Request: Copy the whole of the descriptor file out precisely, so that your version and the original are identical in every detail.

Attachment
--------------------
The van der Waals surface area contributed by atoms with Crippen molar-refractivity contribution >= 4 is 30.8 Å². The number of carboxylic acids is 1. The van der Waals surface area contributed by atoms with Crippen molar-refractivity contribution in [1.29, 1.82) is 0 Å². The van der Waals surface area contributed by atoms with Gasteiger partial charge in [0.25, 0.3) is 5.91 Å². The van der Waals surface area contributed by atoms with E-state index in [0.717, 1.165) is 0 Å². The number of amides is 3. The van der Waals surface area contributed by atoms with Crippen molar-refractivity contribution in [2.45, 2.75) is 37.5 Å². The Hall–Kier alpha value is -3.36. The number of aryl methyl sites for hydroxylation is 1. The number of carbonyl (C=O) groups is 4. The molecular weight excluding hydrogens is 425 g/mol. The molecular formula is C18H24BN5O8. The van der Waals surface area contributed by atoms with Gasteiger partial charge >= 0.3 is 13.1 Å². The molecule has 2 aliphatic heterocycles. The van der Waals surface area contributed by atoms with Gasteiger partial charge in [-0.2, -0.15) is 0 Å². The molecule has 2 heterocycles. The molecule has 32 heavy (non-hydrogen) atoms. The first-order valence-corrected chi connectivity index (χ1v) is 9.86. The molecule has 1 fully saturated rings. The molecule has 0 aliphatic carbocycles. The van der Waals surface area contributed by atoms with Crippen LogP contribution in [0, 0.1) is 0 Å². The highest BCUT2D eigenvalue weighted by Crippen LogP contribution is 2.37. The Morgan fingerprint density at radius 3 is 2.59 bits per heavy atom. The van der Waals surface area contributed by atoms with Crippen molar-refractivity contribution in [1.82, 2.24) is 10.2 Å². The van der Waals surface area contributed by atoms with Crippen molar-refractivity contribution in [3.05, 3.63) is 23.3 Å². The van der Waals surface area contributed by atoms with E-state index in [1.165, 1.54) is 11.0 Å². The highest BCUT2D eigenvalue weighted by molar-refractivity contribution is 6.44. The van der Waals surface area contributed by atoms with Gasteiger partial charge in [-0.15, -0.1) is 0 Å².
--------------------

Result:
The van der Waals surface area contributed by atoms with Crippen molar-refractivity contribution >= 4 is 30.8 Å². The number of carboxylic acids is 1. The van der Waals surface area contributed by atoms with Crippen molar-refractivity contribution in [1.29, 1.82) is 0 Å². The van der Waals surface area contributed by atoms with Gasteiger partial charge in [0.25, 0.3) is 5.91 Å². The van der Waals surface area contributed by atoms with E-state index in [0.717, 1.165) is 0 Å². The number of amides is 3. The van der Waals surface area contributed by atoms with Crippen molar-refractivity contribution in [2.45, 2.75) is 37.5 Å². The Hall–Kier alpha value is -3.36. The number of aryl methyl sites for hydroxylation is 1. The number of carbonyl (C=O) groups is 4. The molecular weight excluding hydrogens is 425 g/mol. The molecular formula is C18H24BN5O8. The van der Waals surface area contributed by atoms with Gasteiger partial charge >= 0.3 is 13.1 Å². The molecule has 2 aliphatic heterocycles. The van der Waals surface area contributed by atoms with Gasteiger partial charge in [-0.2, -0.15) is 0 Å². The molecule has 2 heterocycles. The molecule has 32 heavy (non-hydrogen) atoms. The first-order valence-corrected chi connectivity index (χ1v) is 9.86. The molecule has 1 fully saturated rings. The molecule has 0 aliphatic carbocycles. The van der Waals surface area contributed by atoms with Crippen LogP contribution in [0, 0.1) is 0 Å². The highest BCUT2D eigenvalue weighted by Crippen LogP contribution is 2.37. The Morgan fingerprint density at radius 3 is 2.59 bits per heavy atom. The van der Waals surface area contributed by atoms with Crippen molar-refractivity contribution in [1.82, 2.24) is 10.2 Å². The van der Waals surface area contributed by atoms with Crippen molar-refractivity contribution in [3.05, 3.63) is 23.3 Å². The van der Waals surface area contributed by atoms with E-state index in [1.165, 1.54) is 11.0 Å². The highest BCUT2D eigenvalue weighted by molar-refractivity contribution is 6.44. The van der Waals surface area contributed by atoms with Gasteiger partial charge in [-0.15, -0.1) is 0 Å².